History always has a way of repeating itself.
This is very evident in the recent uptick of alleged acts of police brutality on the civilian population by some bad apples within the Royal Grenada Police Force (RGPF).
Two recent incidents stand out – the criminal assault on an individual by a member of the force resulting in the Office of the Director of Public Prosecutions (DPP) giving the green light to the Commissioner of Police, Edvin Martin to take the matter to court.
The other incident which caused an uproar among Grenadians is the arrest of a security guard by a police officer who tried to enter a business premises without wearing a mask and was turned back because he was flouting the Covid-19 protocols that he was supposed to be enforcing himself.
There are many alleged instances of police brutality against civilians during the past year as RGPF was given too much of a free hand to run the country as the Political Directorate including the Prime Minister seemed unsure of themselves during the early weeks of the coronavirus pandemic.
The situation would have become even more chaotic if the country did not show strong resentment nearly a year ago to the Martial Law type of legislation the regime was taking to Parliament and had to withdraw as it was seeking to give the police more power to curtail the fundamental rights of citizens as protected in the Grenada Constitution.
THE NEW TODAY is asking Grenadians to turn back the clock 48 years ago to the 1970’s when police brutality was the order of the day under the former Grenada United Labour Party (GULP) administration of Sir Eric Matthew Gairy.
Scores of schoolboys were mauled by members of Gairy’s Mongoose Gang in those days when the talk of the town was “Black Power” which coincided with the birth of the New Jewel Movement (NJM) under late Prime Minister Maurice Bishop and his colleague, Unison Whiteman.
Many young Grenadians are not followers of our history and are not aware that the current Prime Minister, Dr. Mitchell was a foundation member of the NJM and joined the group after he failed to win the St. George North-west seat in the 1972 general elections.
Dr. Mitchell ran on a ticket of the conservative Grenada National Party (GNP) led by the late H.A Blaize and alongside him as fellow candidates were former Mobilisation Minister Selwyn Strachan (South St. George), Whiteman (St David) and former Scotiabank manager, Fitzroy O’Neale (St. George North-east).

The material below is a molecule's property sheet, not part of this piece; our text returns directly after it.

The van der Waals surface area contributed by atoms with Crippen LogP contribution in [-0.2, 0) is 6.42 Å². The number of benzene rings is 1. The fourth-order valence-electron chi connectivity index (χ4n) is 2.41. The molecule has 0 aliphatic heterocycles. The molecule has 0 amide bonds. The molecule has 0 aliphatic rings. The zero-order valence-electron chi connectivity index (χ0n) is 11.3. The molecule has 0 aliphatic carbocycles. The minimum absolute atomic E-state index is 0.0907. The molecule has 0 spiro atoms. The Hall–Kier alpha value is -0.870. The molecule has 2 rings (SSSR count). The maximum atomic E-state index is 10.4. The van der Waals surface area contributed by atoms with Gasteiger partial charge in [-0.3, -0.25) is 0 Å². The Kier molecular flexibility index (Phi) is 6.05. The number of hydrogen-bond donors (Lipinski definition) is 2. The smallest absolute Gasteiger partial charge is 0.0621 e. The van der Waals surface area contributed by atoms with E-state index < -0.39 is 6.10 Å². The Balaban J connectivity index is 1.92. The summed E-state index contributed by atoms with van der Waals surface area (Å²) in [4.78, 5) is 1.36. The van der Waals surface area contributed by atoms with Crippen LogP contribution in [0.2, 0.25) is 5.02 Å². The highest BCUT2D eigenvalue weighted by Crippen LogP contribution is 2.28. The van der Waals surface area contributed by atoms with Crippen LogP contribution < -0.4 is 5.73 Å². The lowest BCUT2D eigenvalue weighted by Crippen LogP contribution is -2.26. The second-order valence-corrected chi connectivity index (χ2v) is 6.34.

The current Grenadian leader decided to leave GNP and join forces with the NJM that promoted on its platform the building of a just society and to eradicate police brutality in the country under the Gairy regime.
Today, the same Dr. Mitchell is in charge of the affairs of the country and is presiding over a government and system in which the ugly spectre of police brutality has raised its heads once again in the Spice Isle.
The lesson for all of us in Grenada is that Dr. Mitchell is no better than Gairy when it comes to acts of police brutality by elements under the control of the State.
THE NEW TODAY is not surprised at the turn of events given the opportunistic approach to governance by the so-called ‘Little Black Boy” from Happy Hill who is now accused of turning his back on the “Poor Man” in favour of the Money Class in the south of the island.
The Keith Mitchell/Police relationship took a turn for the worse when the Prime Minister openly stated that he did not trust the vast majority of police officers with his life and was forced to depend heavily on the small Security detail outfit that guarded him day and night and gave them a handsome financial compensation package.
There was disquiet in the police force with this rejection in light of the fact that most members of RGPF are suspected to be strong supporters of the ruling party and its leader.
In the face of disquiet in the force, this opportunistic Prime Minister was able to cleverly use Covid-19 to mend fences with police officers by giving them full reign to take charge of the situation in the country once again and with some of them running amuck.
It was not uncommon to hear large sections of the population complaining of police brutality and strong arm tactics by some of the men in uniform to deal with them during the lockdown of the country from the virus.
What is different today with back then in the 1970’s is the presence of Social Media to capture the images and send them around the world with the visible evidence of actual police brutality being on showcase in Grenada.
There can be no denying that some police officers are taking the law into their own hands and are now seen as law-breakers as opposed to carrying out their lawful duties of ensuring that the law is not broken by those who are tempted to engage in acts of wrongdoing.
The reality is that police brutality, whether directed at political opponents or some other elements in the society, is still police brutality in line with the well-known phrase – “A rose by any other name is still a rose”.
Prime Minister Mitchell must be uncomfortable with the fact that 48 years ago in 1972 he joined the NJM to fight the Gairy regime on the issue of police brutality and in 2021 he is running a country in which the same thing is happening under his watch.
As one calypsonian said in a song a few years ago, if a dog plays with tick then it will eventually stick on it.
The current Prime Minister has been sowing the seeds of destruction by playing political games with RGPF so that today as one senior police officer commented that the acts of brutality against civilians by some elements of the force are just a mirror and reflection of the general breakdown of law and order in the wider society after 25 years of rule by Dr. Mitchell.
How can some people who have fought police brutality over the years continue to be part of the Mitchell regime?